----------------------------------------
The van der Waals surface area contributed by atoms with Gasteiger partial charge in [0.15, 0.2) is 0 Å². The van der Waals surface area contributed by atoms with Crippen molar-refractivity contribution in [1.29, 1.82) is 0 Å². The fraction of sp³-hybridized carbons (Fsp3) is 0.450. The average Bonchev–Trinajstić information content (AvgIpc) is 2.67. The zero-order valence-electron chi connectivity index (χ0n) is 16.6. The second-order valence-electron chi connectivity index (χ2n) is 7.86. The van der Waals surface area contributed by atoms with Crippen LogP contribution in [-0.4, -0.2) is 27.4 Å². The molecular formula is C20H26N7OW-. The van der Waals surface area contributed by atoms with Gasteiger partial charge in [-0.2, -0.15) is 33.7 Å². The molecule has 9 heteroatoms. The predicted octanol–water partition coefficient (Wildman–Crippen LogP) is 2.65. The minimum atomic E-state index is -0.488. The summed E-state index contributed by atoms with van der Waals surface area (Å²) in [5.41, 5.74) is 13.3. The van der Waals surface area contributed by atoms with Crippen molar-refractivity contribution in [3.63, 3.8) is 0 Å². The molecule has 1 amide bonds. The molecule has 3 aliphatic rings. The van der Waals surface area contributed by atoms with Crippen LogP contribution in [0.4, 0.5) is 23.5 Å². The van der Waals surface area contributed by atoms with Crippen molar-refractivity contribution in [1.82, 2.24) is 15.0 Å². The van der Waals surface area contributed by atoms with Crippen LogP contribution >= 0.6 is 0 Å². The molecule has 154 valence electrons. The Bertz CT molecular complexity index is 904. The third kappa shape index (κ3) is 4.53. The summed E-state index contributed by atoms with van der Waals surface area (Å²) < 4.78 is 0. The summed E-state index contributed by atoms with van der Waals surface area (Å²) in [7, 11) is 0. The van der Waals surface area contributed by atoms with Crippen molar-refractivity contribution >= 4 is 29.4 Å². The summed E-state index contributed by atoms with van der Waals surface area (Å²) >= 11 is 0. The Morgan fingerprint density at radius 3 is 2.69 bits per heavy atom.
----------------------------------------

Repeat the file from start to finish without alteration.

The van der Waals surface area contributed by atoms with Gasteiger partial charge in [0.15, 0.2) is 0 Å². The van der Waals surface area contributed by atoms with Crippen molar-refractivity contribution in [1.29, 1.82) is 0 Å². The fraction of sp³-hybridized carbons (Fsp3) is 0.450. The average Bonchev–Trinajstić information content (AvgIpc) is 2.67. The zero-order valence-electron chi connectivity index (χ0n) is 16.6. The second-order valence-electron chi connectivity index (χ2n) is 7.86. The van der Waals surface area contributed by atoms with Crippen LogP contribution in [-0.4, -0.2) is 27.4 Å². The molecular formula is C20H26N7OW-. The van der Waals surface area contributed by atoms with Gasteiger partial charge in [-0.2, -0.15) is 33.7 Å². The molecule has 9 heteroatoms. The predicted octanol–water partition coefficient (Wildman–Crippen LogP) is 2.65. The minimum atomic E-state index is -0.488. The summed E-state index contributed by atoms with van der Waals surface area (Å²) in [5.41, 5.74) is 13.3. The van der Waals surface area contributed by atoms with Crippen molar-refractivity contribution in [3.63, 3.8) is 0 Å². The molecule has 1 amide bonds. The molecule has 3 aliphatic rings. The van der Waals surface area contributed by atoms with Crippen LogP contribution in [0.4, 0.5) is 23.5 Å². The van der Waals surface area contributed by atoms with Crippen molar-refractivity contribution in [1.82, 2.24) is 15.0 Å². The van der Waals surface area contributed by atoms with Crippen LogP contribution >= 0.6 is 0 Å². The molecule has 154 valence electrons. The Bertz CT molecular complexity index is 904. The third kappa shape index (κ3) is 4.53. The summed E-state index contributed by atoms with van der Waals surface area (Å²) < 4.78 is 0. The summed E-state index contributed by atoms with van der Waals surface area (Å²) in [7, 11) is 0. The van der Waals surface area contributed by atoms with Crippen molar-refractivity contribution >= 4 is 29.4 Å². The summed E-state index contributed by atoms with van der Waals surface area (Å²) >= 11 is 0. The Morgan fingerprint density at radius 3 is 2.69 bits per heavy atom.